Your eyes are opened.
Despite how infidelity changes you negatively, it also affords you clarity after the shock and anger are mitigated. You begin to see what you may have ignored, and learn how you make choices in mates. This allows you to make better choices if and when the time comes to trust again.
Now let’s look at effects of infidelity on the spouse who is the betrayer.
At some point, most, if not all of the people in your life catch on to what is happening. You have failed to protect and defend the very values you swore to honor, and everyone knows. Even people who don’t know you seem to know. And God forbid the news hits social media.
Your spouse has permanent ammunition against you.
No matter your reasons for straying or your efforts toward penance, you will always be “the one who cheated.” Your spouse may use that sin as a dumping ground for everything involving blame, anger, judgment and abuse.
Your children may blame you.
Children will not know how to properly process their fears and sense of loss without professional help, especially if they know something damning about one or both parents. Even as adults, they may reach back and blame you for their own choices or unfulfilled lives.
You can’t trust others to be loyal to you.
As you try to balance your ability to cheat on your spouse against what you know to be a personal core of goodness, you have to face the irony. If you are capable of doing something so unthinkable, what’s to keep someone else from doing the same to you?
Everything you do is questioned.
You know you can’t blame your spouse for not trusting you, but you also can’t live forever under a microscope. Short of having a spouse-appointed chaperone, you will always have the company of “who, what, where, when and why.”
If you and your spouse decide to work on your marriage, you will have to be painfully, humbly transparent while your spouse inches toward a new kind of trust. And that means answering a lot of questions.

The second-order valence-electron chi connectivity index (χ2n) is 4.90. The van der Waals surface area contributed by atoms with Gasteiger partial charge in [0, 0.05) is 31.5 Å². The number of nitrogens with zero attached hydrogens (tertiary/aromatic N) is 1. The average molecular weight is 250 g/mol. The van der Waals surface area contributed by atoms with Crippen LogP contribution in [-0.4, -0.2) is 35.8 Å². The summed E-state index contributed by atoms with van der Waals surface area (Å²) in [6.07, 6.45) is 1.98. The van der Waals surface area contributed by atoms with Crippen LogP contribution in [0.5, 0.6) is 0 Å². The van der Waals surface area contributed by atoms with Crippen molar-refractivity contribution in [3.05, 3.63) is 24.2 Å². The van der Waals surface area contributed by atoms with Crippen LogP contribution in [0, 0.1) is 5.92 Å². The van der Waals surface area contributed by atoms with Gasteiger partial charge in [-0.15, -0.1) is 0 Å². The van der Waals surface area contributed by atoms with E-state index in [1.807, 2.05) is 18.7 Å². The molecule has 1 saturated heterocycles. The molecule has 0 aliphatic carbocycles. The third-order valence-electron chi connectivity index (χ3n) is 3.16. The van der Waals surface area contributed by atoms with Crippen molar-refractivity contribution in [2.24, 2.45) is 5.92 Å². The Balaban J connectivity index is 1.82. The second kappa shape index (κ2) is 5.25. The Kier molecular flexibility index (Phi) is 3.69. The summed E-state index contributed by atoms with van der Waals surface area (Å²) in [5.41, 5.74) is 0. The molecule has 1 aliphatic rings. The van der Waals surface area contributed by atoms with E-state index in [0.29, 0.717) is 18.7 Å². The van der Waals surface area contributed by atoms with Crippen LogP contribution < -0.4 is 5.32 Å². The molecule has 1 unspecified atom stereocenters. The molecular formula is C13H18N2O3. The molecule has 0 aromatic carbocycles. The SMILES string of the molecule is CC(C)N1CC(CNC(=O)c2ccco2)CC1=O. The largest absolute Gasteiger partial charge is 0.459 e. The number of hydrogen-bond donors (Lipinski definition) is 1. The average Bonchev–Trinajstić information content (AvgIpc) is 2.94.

You lose credibility.
You may do a lot of soul-searching to answer for your infidelity and take responsibility for it; but there will always be those who resort to the “once a cheater always a cheater” conclusion.
Your confidence may get a boost.
During the affair, that is. After all, neuroscience reminds us that people who are addicted are seeking a dopamine rush. And settling into a long marriage isn’t known for those feel-good jolts.
An affair, on the other hand, can reawaken the confidence that comes from a dopamine rush. As with an addiction, however, that confidence can easily come crashing down in a pile of guilt. And that guilt can play a huge role in your attitudes and behaviors going forward.
The ultimate decision about how infidelity changes you is, of course, up to you. There are plenty of individuals and marriages that heal to be stronger and more vital than they were before an infidelity.
That’s not to say, obviously, that infidelity is a viable consideration for marital improvement and personal growth. But recognizing the many ways that infidelity can change you can help both spouses in the painful aftermath of an affair.
And, hopefully, having the awareness up front will take the consideration of infidelity off the table altogether.